The Lisbon Treaty introduced the European Citizens’ Initiative (ECI), a brand new tool of transnational participatory democracy aiming to bring Europe closer to the people. Five years after the first ECI was lodged, we have yet to see an ECI that would pass the full procedure and end up as a proposal for a legal act. The European Commission (hereinafter: Commission) refused to register almost one third of the initiatives lodged on the basis that they fall manifestly outside the framework of the Commission’s powers to submit a proposal for a legal act. The organizers of the refused Minority SafePack ECI challenged the Commission’s decision before the Court of Justice of the European Union. The General Court approved the claims of the organizers of an ECI for the first time in this case. The General Court’s findings with regard to the Commission’s duty to give proper reasoning with respect to the refusal of an ECI may be a small but important step in achieving the goals of the ECI.
    In July 2013 the Citizens Committee of the ‘Minority SafePack – one million signatures for diversity in Europe’ European Citizens’ Initiative (MSPI) submitted its proposal to the European Commission. The aim of the proposal was to call upon the EU to improve the protection of persons belonging to national and linguistic minorities and strengthen cultural and linguistic diversity in the Union. The European Commission refused to register the initiative by its Decision C(2013) 5969 final of September 13, 2013 (hereinafter: the contested decision) on the grounds that it manifestly fell outside the powers of the Commission to submit a proposal for the adoption of a legal act of the European Union for the purpose of implementing the Treaties of the European Union (hereinafter: Treaties). As a result, the organizers could not even start collecting signatures for the MSPI. In November 2013, the decision of the Commission was brought before the General Court. The General Court with its judgment on February 3, 2017 approved the claims of the applicants and annulled the contested decision (hereinafter: Judgement). This was the first time the claims of the organizers of an ECI were approved by the Court of Justice of the European Union in relation to the rejection of the Commission’s decision.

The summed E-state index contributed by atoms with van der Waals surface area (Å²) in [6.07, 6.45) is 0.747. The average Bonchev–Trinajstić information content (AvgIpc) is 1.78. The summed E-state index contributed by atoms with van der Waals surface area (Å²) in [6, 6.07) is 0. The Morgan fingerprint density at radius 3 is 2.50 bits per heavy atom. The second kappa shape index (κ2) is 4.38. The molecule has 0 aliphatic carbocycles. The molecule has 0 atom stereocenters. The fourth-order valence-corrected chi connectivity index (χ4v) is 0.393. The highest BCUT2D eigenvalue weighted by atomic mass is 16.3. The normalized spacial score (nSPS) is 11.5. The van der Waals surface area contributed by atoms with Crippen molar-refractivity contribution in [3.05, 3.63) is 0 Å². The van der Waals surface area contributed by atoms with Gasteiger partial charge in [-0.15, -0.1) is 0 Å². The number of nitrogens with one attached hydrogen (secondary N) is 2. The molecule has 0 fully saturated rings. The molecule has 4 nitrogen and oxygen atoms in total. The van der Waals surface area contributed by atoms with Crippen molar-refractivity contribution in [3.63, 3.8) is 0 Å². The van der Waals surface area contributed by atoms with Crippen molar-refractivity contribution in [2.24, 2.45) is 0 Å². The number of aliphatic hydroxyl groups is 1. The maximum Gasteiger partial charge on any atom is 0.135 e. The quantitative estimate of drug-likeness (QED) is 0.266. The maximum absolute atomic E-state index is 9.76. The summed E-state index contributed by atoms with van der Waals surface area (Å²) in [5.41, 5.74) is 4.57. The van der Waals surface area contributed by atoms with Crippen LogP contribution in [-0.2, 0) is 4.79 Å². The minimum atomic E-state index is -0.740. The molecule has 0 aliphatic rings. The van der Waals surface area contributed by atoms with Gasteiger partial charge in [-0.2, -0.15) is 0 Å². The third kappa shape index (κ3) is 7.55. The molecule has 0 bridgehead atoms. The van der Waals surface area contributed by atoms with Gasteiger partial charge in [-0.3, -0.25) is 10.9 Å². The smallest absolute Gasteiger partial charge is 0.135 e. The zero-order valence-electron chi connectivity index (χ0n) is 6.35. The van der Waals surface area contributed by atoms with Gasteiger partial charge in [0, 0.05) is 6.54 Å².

Balázs Tárnok
PhD researcher at Pázmány Péter Catholic University Faculty of Law and Political Sciences, Budapest.
Editorial

Editor’s Note

Journal Hungarian Yearbook of International Law and European Law, Issue 1 2016
Authors Petra Lea Láncos and Réka Varga

Petra Lea Láncos

Réka Varga

András Zs. Varga
Professor of public law, Pázmány Péter Catholic University Faculty of Law and Political Sciences; Judge, Hungarian Constitutional Court.
Article

Dispute on the ‘Tokaj’

But Whose Property is the ‘Tokaji’?

Journal Hungarian Yearbook of International Law and European Law, Issue 1 2016
Authors Krisztina Bíró
Author's information

Krisztina Bíró
Pázmány Péter Catholic University Faculty of Law and Political Sciences.
Article

Three Models of Minority Media Participation

A Brief Analysis of Language Related Prescriptions in National Media Laws

Journal Hungarian Yearbook of International Law and European Law, Issue 1 2016
Authors Petra Lea Láncos
Author's information

Petra Lea Láncos
Associate Professor, Pázmány Péter Catholic University; Researcher, Deutsches Forschungsinstitut für Öffentliche Verwaltung, Speyer.

Kinga Debisso
Chief Legal Advisor at the Office of the Ombudsman for Future Generations of Hungary; Junior Research Fellow at Pázmány Péter Catholic University, Budapest.

Sándor Szemesi
Associate Professor of Law, University of Debrecen, Faculty of Law.

Réka Varga
PhD, senior lecturer, Pázmány Péter Catholic University, Department of Public International Law; international law advisor to the Hungarian Red Cross; former legal advisor of the International Committee of the Red Cross (ICRC).
Editorial

Editor’s Note

Journal Hungarian Yearbook of International Law and European Law, Issue 1 2015
Authors Réka Varga and Petra Lea Láncos

Réka Varga

Petra Lea Láncos
Showing 1 - 20 of 24 results
« 1
You can search full text for articles by entering your search term in the search field. If you click the search button the search results will be shown on a fresh page where the search results can be narrowed down by category or year.